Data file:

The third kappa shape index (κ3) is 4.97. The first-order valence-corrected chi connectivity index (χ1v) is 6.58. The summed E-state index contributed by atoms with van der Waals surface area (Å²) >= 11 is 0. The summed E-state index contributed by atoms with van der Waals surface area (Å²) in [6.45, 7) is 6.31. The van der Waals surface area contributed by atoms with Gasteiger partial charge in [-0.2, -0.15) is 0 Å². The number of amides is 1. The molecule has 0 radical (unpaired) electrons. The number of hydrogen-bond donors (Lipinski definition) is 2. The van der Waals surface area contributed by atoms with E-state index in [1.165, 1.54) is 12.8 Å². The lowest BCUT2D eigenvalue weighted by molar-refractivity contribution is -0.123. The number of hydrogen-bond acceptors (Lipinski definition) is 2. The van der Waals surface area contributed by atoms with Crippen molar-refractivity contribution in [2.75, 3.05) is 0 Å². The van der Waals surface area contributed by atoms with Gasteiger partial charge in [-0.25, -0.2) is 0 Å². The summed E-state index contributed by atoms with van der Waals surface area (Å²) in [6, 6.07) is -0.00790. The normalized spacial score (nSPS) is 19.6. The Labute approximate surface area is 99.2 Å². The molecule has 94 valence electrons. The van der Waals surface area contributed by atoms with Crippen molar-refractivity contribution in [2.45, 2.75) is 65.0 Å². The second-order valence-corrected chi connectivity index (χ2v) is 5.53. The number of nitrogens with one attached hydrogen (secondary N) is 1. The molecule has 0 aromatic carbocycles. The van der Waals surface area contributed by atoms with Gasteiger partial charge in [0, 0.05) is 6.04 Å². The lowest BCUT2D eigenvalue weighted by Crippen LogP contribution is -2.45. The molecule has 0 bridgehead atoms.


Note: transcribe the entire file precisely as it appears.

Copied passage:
The third kappa shape index (κ3) is 4.97. The first-order valence-corrected chi connectivity index (χ1v) is 6.58. The summed E-state index contributed by atoms with van der Waals surface area (Å²) >= 11 is 0. The summed E-state index contributed by atoms with van der Waals surface area (Å²) in [6.45, 7) is 6.31. The van der Waals surface area contributed by atoms with Gasteiger partial charge in [-0.2, -0.15) is 0 Å². The number of amides is 1. The molecule has 0 radical (unpaired) electrons. The number of hydrogen-bond donors (Lipinski definition) is 2. The van der Waals surface area contributed by atoms with E-state index in [1.165, 1.54) is 12.8 Å². The lowest BCUT2D eigenvalue weighted by molar-refractivity contribution is -0.123. The number of hydrogen-bond acceptors (Lipinski definition) is 2. The van der Waals surface area contributed by atoms with Crippen molar-refractivity contribution in [2.75, 3.05) is 0 Å². The van der Waals surface area contributed by atoms with Gasteiger partial charge in [-0.25, -0.2) is 0 Å². The summed E-state index contributed by atoms with van der Waals surface area (Å²) in [6, 6.07) is -0.00790. The normalized spacial score (nSPS) is 19.6. The Labute approximate surface area is 99.2 Å². The molecule has 94 valence electrons. The van der Waals surface area contributed by atoms with Crippen molar-refractivity contribution in [2.45, 2.75) is 65.0 Å². The second-order valence-corrected chi connectivity index (χ2v) is 5.53. The number of nitrogens with one attached hydrogen (secondary N) is 1. The molecule has 0 aromatic carbocycles. The van der Waals surface area contributed by atoms with Gasteiger partial charge in [0, 0.05) is 6.04 Å². The lowest BCUT2D eigenvalue weighted by Crippen LogP contribution is -2.45. The molecule has 0 bridgehead atoms.